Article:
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AI / Large Language Models / Software Development

7 Guiding Principles for Working with LLMs

Generative AI has revolutionized programming. Based on his own experience, Jon Udell codifies how to partner effectively with LLM assistants.
Jan 10th, 2024 9:03am by
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In Seven ways to think like the web, I codified a set of patterns that emerged from my experience as a web-first writer and software developer. The idea was (and is) that the web’s architecture — described by Roy Fielding as an internet-scale distributed hypermedia system — exhibits a grain that you want to align with. You don’t need a low-level understanding of TCP/IP or HTTP to work with the grain of the web, but you do need to develop intuitions about higher-order constructs: hyperlinks, structured and unstructured data, reusable components and services, the publish-and-subscribe communication pattern.

Likewise, you don’t need a low-level understanding of the neural networks at the core of large language models in order to align with the grain of that architecture. Although I can’t explain how LLMs work — arguably nobody can — I’m able to use them effectively, and I’ve begun to codify a set of guiding principles. Here’s my list:

  1. Think out loud
  2. Never trust, always verify
  3. Use a team of assistants
  4. Ask for choral explanations
  5. Outsource pattern recognition
  6. Automate transformations
  7. Learn by doing

1. Think out Loud

In When the rubber duck talks back I described one of the best ways to use LLMs: just talk to them! The term “rubber duck” comes from software engineering:

Rubber duck debugging (or rubberducking) is a method of debugging code by articulating a problem in spoken or written natural language. The name is a reference to a story in the book The Pragmatic Programmer in which a programmer would carry around a rubber duck and debug their code by forcing themselves to explain it, line by line, to the duck. — Wikipedia

When programming, I talk to LLMs about code idioms, libraries, and configuration strategies. Today, for example, I was helping someone who was struggling to run Steampipe in a container. This turned into an opportunity for me to learn more about bind mounts and volume mounts in Docker, a topic I’d been unclear on. After a bit of research, I gathered that it makes sense to use bind mounts for config files that I might want to change while the container is running, and volume mounts for the database files (because that’s more efficient for files you won’t be editing).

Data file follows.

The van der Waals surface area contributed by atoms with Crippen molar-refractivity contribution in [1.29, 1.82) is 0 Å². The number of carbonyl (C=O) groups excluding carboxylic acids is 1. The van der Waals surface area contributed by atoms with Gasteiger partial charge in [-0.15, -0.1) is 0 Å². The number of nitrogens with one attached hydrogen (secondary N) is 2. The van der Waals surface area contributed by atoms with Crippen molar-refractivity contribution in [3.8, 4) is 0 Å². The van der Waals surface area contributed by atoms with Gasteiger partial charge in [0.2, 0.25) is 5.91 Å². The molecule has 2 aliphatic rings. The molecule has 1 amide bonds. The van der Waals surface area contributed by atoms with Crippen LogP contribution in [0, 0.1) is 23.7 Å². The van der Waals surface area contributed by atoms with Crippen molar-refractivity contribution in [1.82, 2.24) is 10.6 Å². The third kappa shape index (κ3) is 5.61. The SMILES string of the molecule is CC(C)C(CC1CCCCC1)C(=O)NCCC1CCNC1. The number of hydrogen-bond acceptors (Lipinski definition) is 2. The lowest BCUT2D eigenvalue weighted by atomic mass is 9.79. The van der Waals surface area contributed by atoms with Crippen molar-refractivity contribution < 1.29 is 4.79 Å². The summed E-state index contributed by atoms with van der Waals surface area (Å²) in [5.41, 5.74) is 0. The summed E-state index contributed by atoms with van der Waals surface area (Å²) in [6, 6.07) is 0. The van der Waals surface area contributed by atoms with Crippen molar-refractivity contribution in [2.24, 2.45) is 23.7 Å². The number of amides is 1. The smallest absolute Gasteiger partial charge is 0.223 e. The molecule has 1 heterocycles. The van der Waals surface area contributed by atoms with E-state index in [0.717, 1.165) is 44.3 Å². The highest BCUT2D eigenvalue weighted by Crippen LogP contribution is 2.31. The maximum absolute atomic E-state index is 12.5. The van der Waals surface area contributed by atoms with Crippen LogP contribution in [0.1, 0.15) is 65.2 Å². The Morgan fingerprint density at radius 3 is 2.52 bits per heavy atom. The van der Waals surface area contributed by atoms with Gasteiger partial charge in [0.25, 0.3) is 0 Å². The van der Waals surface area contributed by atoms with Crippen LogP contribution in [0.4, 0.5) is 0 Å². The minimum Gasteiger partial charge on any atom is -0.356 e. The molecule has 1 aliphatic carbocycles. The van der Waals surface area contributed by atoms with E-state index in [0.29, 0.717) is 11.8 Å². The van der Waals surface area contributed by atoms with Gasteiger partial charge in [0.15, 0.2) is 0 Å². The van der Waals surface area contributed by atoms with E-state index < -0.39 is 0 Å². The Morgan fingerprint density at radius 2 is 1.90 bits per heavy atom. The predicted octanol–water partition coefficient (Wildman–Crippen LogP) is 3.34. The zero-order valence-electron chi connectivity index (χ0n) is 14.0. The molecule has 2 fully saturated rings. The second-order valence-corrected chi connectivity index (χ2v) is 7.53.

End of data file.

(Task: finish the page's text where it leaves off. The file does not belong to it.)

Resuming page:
In the pre-LLM era that would have remained an internal train of thought because, while it’s always valuable to narrate your work, talking to yourself feels awkward. Why not just talk to colleagues? Of course you can and should, but you need to be mindful of when and how often to interrupt their flow. Now I can bounce ideas off my team of always-available LLM assistants. That would be useful even if they were simply mute rubber ducks, but they aren’t mute: they respond in ways that help me validate, refute, or clarify an idea.

This principle applies more broadly than just to technical topics. When I’m writing prose, I now often talk to LLMs. For example, as I wrote the lead for this article I struggled with the “grain” metaphor. It felt right but also perhaps a bit clichéd. Instead of just thinking that, I said it to both ChatGPT and Claude. Neither found it problematic and also neither came up with a compelling alternative, so I decided to stick with the metaphor. Even when the LLMs don’t say anything useful, they encourage you to think out loud.

2. Never Trust, Always Verify

This rule is easiest to apply in technical domains. Nowadays I use LLMs to write lots of little convenience scripts that simplify or automate chores. Recently, for example, I was making a screencast and needed a bit of JavaScript that would scroll smoothly through a long list of items on a web page I was demonstrating. In the Before Time that would have entailed a tradeoff: was the benefit worth the effort to write the code? Now I just ask for the code, it often works straightaway or with minor tweaks, but the outcome is easy to verify: either it works or it doesn’t.

Of course, there is a more rigorous way to verify software: write tests that prove it does what you expect. I’m surely not the only one who’s skimped on tests in the past. Now I’m more likely to use tests as a way to verify LLM-written code — it’s a great incentive! In some cases, you can even put an LLM into an autonomous self-directed loop and watch it iterate toward a solution that passes your tests, which is both mind-boggling and wildly entertaining.